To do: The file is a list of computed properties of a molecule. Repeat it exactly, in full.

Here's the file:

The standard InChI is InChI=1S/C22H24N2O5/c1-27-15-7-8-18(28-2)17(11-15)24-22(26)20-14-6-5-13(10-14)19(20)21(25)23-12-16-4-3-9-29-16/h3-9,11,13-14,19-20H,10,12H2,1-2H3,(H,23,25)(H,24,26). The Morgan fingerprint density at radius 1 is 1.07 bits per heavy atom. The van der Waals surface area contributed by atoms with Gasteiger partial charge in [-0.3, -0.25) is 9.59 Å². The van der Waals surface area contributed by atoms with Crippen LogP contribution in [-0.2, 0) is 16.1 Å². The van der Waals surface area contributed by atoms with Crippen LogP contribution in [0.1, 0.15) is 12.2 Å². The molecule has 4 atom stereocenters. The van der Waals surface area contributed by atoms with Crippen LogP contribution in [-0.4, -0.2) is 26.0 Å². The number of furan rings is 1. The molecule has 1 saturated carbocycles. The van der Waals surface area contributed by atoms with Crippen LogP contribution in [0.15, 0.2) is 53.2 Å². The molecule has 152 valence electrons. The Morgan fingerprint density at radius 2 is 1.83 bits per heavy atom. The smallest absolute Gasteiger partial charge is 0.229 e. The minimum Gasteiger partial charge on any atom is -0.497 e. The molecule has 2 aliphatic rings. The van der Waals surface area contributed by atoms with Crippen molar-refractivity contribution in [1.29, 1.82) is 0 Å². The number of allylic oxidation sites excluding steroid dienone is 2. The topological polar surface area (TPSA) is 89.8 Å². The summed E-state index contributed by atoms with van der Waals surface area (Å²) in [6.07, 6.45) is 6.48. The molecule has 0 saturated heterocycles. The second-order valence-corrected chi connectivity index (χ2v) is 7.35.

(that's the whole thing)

The standard InChI is InChI=1S/C22H24N2O5/c1-27-15-7-8-18(28-2)17(11-15)24-22(26)20-14-6-5-13(10-14)19(20)21(25)23-12-16-4-3-9-29-16/h3-9,11,13-14,19-20H,10,12H2,1-2H3,(H,23,25)(H,24,26). The Morgan fingerprint density at radius 1 is 1.07 bits per heavy atom. The van der Waals surface area contributed by atoms with Gasteiger partial charge in [-0.3, -0.25) is 9.59 Å². The van der Waals surface area contributed by atoms with Crippen LogP contribution in [-0.2, 0) is 16.1 Å². The van der Waals surface area contributed by atoms with Crippen LogP contribution in [0.1, 0.15) is 12.2 Å². The molecule has 4 atom stereocenters. The van der Waals surface area contributed by atoms with Crippen LogP contribution in [-0.4, -0.2) is 26.0 Å². The number of furan rings is 1. The molecule has 1 saturated carbocycles. The van der Waals surface area contributed by atoms with Crippen LogP contribution in [0.15, 0.2) is 53.2 Å². The molecule has 152 valence electrons. The Morgan fingerprint density at radius 2 is 1.83 bits per heavy atom. The smallest absolute Gasteiger partial charge is 0.229 e. The minimum Gasteiger partial charge on any atom is -0.497 e. The molecule has 2 aliphatic rings. The van der Waals surface area contributed by atoms with Crippen molar-refractivity contribution in [1.29, 1.82) is 0 Å². The number of allylic oxidation sites excluding steroid dienone is 2. The topological polar surface area (TPSA) is 89.8 Å². The summed E-state index contributed by atoms with van der Waals surface area (Å²) in [6.07, 6.45) is 6.48. The molecule has 0 saturated heterocycles. The second-order valence-corrected chi connectivity index (χ2v) is 7.35.